Jeb Bush left office four years ago, but Associated Press writer Martin Merzer thinks he may still be in charge of the state -- or at the very least still the most influential voice in the governing Republican party.
"He's become a legislative Wizard of Oz -- thunder and lightning and pulling the levers of power from behind the curtain," write Merzer.
Bush, who still lives in the Miami area, has kept a low public profile since leaving office, declining to run for U.S. Senate and claiming he'll never seek office again. Why would he when he welds such influence in Florida with out having to face accountability?
Merzer points to a number of Bush ideas that have passed the state legislature this year or are likely to, including the Crist-vetoed SB6 education bill, rolling back regulations on class sizes, school vouchers, corporate income tax cuts, and more.
It's not surprising Bush has so much say. Both the house and the senate have strict term limits, and just as legislators reach power they're out the door with a new batch on their way in. Gov. Charlie Crist has become unpopular within his own party, and his hand picked RPOF leader was always unpopular with some and made to resign in shame. Senator Mel Martinez was a quitter, and George LeMieux is only temporary, to say nothing of the fact federal Senators stay out of Tallahassee politics anyway.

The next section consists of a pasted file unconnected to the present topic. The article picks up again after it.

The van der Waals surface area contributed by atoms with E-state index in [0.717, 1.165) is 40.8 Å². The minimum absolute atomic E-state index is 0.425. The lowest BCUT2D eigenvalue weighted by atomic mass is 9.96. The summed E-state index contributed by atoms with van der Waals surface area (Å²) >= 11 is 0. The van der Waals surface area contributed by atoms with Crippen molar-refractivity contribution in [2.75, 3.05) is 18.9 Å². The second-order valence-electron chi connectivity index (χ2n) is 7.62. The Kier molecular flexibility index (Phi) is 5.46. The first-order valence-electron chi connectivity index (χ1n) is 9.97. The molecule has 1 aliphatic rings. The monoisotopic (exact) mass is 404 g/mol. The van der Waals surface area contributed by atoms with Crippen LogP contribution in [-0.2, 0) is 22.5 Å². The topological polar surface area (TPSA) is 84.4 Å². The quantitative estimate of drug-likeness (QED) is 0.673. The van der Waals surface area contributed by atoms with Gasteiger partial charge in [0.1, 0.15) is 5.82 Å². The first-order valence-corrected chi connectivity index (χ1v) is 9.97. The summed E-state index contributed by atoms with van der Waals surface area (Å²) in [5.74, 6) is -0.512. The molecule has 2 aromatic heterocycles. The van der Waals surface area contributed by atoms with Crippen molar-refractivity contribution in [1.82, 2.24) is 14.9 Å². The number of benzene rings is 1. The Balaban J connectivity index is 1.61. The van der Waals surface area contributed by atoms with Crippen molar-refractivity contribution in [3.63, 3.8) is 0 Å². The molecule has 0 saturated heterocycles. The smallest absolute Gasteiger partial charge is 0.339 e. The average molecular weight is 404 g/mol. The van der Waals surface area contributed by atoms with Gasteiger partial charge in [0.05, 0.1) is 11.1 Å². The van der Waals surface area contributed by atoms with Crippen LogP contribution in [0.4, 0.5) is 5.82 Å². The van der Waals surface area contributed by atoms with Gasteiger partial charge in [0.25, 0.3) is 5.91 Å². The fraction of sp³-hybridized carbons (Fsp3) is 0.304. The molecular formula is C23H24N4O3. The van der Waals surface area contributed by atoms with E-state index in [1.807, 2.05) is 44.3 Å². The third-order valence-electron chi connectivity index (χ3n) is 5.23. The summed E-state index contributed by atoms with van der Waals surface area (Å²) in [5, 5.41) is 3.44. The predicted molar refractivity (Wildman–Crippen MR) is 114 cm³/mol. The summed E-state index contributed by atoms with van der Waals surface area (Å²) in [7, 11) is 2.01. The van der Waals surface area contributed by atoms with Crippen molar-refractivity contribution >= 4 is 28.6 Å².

If you like this story, consider signing up for our email newsletters.
SHOW ME HOW
You have successfully signed up for your selected newsletter(s) - please keep an eye on your mailbox, we're movin' in!
Attorney General Bill McCollum may very well be Florida's next governor, but his lack of charisma questions whether he can become the ideological leader of the state party.
Even Florida Republican golden boy, Marco Rubio, is a Bush protegee who's running for a federal position and isn't likely to diverge from Bush ideology much anyway.
So Jeb Bush it is. He may never have to face voters again, but for now, his behind-the-scenes power remains unchecked.